Contrary to what some might have you believe, American identity can look like many things. These Ellis Island immigration photos prove it.
As a clerk at Ellis Island from 1892-1925, Augustus Sherman was in a unique position to document countless immigrants as they attempted to gain entrance into the United States.
The untrained photographer had an undeniable natural talent: Even with bulky cameras and the time-consuming exposure process they required, Sherman was able to take more than 200 photos — of subjects typically detained for interrogation — that reveal as much about the subjects’ fears as they do the diverse reality of our national heritage:
Some hopeful immigrants could be held on Ellis Island for days, or even weeks, before being approved or deported.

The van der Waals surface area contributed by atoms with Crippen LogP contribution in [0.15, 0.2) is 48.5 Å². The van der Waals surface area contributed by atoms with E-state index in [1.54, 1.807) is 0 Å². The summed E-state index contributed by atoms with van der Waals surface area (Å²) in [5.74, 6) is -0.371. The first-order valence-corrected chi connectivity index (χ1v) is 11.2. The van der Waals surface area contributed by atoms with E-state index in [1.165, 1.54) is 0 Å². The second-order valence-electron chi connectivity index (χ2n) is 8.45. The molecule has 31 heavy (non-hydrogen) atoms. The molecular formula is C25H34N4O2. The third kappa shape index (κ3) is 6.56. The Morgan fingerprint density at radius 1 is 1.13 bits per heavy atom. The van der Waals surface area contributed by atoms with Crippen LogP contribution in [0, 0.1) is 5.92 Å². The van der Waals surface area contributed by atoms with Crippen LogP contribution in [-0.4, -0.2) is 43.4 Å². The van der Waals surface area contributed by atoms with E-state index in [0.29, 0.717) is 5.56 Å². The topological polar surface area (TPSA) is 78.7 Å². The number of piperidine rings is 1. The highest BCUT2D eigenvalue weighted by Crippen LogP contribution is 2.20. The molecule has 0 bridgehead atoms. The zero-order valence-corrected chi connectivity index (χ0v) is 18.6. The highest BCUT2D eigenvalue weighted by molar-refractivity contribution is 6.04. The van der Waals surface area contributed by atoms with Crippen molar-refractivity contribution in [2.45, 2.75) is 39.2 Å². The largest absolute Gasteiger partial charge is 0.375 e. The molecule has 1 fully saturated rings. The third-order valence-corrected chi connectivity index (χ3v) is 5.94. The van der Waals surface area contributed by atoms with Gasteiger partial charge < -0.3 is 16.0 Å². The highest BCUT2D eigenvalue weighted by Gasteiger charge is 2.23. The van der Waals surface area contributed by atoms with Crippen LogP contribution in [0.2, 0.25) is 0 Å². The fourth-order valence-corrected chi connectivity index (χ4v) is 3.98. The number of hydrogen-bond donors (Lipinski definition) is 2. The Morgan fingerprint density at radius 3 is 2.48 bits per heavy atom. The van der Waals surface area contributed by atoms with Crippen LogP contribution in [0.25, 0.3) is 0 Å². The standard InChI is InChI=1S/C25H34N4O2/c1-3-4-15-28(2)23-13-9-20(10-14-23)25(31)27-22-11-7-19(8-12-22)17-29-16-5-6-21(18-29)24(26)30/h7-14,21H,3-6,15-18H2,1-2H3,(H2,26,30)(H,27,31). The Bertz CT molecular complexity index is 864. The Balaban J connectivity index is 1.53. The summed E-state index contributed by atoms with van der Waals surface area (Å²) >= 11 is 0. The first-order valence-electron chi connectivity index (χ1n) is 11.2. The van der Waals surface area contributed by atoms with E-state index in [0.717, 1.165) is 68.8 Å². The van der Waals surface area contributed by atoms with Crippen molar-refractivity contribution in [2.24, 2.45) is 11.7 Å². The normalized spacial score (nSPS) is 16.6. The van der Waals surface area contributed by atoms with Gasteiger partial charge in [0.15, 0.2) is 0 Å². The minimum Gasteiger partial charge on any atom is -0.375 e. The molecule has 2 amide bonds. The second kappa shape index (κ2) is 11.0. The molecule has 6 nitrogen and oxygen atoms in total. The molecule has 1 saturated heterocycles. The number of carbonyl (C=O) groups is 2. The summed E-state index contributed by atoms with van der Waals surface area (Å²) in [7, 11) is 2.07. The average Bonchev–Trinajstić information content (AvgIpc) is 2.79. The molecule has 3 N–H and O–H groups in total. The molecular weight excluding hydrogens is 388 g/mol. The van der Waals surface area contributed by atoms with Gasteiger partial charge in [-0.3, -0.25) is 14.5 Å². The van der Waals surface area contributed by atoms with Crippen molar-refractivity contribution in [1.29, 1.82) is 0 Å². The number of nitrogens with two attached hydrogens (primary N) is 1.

Immigrants were given free meals upon arriving — in most cases introducing them to new foods such as bananas and ice cream.
With the U.S. attitude toward becoming increasingly negative, World War I marked the end of mass immigration to America.
About 700 immigrants passed through on the very first day of Ellis Island’s operation, January 1, 1892.
Eighty percent of immigrants were processed and approved in just a number of hours.
The highest number of immigrants to arrive on Ellis Island in a single day was 11,747, on April 17, 1907.
As opposed to wealthier arrivals, poor passengers were detained on the island for physical inspections and further legal questioning.
To accommodate the dietary requirements of Jewish immigrants, a kosher kitchen was built in 1911.
It is estimated that nearly 40 percent of U.S. citizens can trace at least one ancestor back to Ellis Island.
Many famous people were processed at Ellis Island, including Charlie Chaplin, Carl Jung, Sigmund Freud, Charles Atlas, and Irving Berlin.
The last person to pass through Ellis Island was a Norwegian merchant seaman by the name of Arne Peterssen in 1954.
All photos taken by Augustus Sherman (ca. 1905-1914)